If you decide to search the current directory for a printer, you can search for a specific printer name, location, or model. You can also search for a particular feature, such as double-sided printing, color, or the ability to staple. You can even search based on paper size, the speed of the printer, or the printer's resolution.

Services

If you've ever tried to stop or start a service under Windows 2000, you've probably discovered that the Services icon no longer exists under Control Panel. Instead, you must access the services through a Microsoft Management Console snap-in. The easiest way of doing so is to select the Computer Management command from the Start | Programs | Administrative Tools menu. You'll then see a Microsoft Management Console screen that's dedicated to computer management. To access the services on the machine, simply navigate to Computer Management (Local) | Services and Applications | Services. At this point, you'll see the machine's services displayed in the right-hand pane, as shown in Figure F.


To access the services on the machine, simply navigate to Computer Management (Local) | Services and Applications | Services.

To control a service, first right-click on it. Next, you can start or stop the service by selecting the appropriate command from the context menu. You can also select the Properties command from the context menu to access the service's properties sheet. The properties sheet allows you to set up things such as which service account the service uses and in which profiles the service is to be used. You can also set recovery options and track the dependencies of a given service.

Adding and managing users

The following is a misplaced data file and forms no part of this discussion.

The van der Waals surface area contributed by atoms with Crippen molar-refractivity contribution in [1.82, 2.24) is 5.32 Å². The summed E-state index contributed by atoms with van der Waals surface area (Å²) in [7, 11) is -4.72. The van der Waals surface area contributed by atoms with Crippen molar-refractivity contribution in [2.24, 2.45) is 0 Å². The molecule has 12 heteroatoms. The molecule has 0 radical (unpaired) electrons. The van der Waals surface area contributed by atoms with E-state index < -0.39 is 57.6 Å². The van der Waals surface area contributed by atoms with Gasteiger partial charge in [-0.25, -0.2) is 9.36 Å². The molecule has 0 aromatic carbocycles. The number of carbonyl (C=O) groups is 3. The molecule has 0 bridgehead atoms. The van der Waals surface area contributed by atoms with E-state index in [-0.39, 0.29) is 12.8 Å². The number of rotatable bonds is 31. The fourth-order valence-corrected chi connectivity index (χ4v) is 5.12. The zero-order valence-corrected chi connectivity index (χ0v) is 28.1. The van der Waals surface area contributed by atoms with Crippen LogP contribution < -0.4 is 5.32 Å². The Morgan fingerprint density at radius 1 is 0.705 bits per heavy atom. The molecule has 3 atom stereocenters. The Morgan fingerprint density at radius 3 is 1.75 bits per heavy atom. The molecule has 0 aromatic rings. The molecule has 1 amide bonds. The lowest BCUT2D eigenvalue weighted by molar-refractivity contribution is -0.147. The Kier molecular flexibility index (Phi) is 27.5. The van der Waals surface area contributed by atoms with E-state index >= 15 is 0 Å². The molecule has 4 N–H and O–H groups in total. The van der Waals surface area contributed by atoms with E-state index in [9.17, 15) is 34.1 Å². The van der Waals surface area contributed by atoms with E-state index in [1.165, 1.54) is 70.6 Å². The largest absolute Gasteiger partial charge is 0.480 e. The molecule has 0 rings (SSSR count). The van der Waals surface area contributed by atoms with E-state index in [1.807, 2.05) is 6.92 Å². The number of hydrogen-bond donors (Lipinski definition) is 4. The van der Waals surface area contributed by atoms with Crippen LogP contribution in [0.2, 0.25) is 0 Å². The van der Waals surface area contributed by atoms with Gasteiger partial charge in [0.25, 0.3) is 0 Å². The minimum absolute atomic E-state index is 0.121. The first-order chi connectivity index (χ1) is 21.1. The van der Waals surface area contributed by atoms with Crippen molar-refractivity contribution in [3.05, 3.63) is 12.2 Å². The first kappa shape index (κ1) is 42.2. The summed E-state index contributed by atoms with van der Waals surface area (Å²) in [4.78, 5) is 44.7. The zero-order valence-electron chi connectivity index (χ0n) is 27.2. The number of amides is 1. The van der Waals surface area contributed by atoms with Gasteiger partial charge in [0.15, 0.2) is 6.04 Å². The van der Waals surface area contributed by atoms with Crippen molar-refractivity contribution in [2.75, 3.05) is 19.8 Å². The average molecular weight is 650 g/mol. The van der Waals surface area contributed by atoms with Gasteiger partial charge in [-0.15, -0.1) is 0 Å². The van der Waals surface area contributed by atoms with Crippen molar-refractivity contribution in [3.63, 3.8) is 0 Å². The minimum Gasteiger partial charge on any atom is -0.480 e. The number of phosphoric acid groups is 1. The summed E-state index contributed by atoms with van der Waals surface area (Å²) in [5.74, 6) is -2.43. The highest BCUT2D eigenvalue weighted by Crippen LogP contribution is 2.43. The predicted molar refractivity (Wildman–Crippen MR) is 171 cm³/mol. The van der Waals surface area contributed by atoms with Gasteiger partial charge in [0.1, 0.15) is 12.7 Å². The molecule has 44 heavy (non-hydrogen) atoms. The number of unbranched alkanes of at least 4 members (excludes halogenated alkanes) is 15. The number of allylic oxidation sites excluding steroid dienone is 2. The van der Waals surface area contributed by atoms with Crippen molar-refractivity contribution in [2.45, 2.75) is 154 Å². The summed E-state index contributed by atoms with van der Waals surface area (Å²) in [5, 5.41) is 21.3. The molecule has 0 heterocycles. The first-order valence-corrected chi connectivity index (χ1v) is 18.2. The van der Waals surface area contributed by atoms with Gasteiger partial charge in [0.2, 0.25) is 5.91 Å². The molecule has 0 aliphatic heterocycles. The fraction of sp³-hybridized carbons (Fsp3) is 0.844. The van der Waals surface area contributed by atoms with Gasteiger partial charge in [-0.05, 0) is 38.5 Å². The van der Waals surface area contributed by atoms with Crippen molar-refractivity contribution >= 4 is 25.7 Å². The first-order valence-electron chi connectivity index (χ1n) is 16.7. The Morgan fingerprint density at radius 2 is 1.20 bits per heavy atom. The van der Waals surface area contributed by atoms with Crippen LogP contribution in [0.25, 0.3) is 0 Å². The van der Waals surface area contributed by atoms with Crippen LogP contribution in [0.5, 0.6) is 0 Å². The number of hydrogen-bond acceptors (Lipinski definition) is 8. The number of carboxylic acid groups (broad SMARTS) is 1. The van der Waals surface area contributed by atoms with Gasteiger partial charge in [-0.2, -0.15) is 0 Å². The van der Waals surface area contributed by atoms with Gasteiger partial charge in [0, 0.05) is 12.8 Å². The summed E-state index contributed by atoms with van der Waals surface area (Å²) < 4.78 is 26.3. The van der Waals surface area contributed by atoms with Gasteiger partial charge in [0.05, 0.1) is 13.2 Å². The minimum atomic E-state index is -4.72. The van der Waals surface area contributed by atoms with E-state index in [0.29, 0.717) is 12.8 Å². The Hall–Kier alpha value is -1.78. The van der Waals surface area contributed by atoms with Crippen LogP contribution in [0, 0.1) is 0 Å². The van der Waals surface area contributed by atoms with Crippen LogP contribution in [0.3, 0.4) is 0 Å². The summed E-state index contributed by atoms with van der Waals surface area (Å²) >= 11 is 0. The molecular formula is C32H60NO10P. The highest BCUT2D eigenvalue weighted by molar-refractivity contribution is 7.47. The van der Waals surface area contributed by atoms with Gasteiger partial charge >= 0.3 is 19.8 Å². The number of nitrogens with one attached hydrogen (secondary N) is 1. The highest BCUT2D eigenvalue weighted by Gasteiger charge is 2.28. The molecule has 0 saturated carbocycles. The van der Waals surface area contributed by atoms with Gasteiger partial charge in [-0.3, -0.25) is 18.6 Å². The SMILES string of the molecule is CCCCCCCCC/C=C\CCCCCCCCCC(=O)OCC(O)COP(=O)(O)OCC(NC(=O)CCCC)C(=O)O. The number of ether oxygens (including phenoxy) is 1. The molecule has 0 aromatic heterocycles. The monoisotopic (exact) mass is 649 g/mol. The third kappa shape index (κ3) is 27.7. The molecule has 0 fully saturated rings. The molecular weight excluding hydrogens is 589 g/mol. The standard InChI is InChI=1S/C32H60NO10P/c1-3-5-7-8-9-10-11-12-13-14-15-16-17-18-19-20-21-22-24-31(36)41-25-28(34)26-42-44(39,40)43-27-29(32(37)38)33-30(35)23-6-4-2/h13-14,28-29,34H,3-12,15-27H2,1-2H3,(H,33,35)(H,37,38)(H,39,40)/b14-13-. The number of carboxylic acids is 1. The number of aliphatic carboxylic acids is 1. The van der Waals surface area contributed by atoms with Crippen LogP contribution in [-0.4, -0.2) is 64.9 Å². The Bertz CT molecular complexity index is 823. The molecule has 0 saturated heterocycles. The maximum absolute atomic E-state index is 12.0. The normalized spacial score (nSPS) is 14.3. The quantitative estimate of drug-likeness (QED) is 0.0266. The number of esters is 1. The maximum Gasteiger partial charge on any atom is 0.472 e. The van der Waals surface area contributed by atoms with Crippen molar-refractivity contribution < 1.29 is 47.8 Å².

As you've probably already guessed, the method of managing users and computers has also changed. User Manager and Server Manager still exist; however, they are accessible only from the command line (unless you create an icon). They can be used to manage pre-Windows 2000 domains. Therefore, they exist only for backward compatibility purposes.

With Windows 2000, you must manage users through the Microsoft Management Console. The easiest method of doing so is to select the Active Directory Users And Computers command from the Start | Programs | Administrative Tools menu. The Microsoft Management Console will load along with the Active Directory Users And Computers snap-in. This snap-in is available only on machines running Active Directory.

To add a user, simply navigate through the tree structure to Active Directory Users And Computers | your domain | Users. Now, right-click on Users and select the New command from the context menu. The New menu contains commands for adding users, groups, computers, shared folders, and printers, just to name a few.

Changing passwords

Another hidden item in Windows 2000 is the dialog box for changing passwords. Changing passwords used to be done through User Manager For Domains. As you might have guessed, it's now accomplished through Active Directory Users And Computers. However, there's no obvious menu command for changing passwords. To change a user's password, right-click on the account and select the Reset Password command from the context menu.

Conclusion

Even though Microsoft derived Windows 2000 from Windows NT, it made significant changes to the ways in which you perform administrative tasks. Many of the tools and techniques you were accustomed to using in NT won't work or have changed. In this article, I provided a step-by-step method for accomplishing familiar Windows NT tasks in Windows 2000.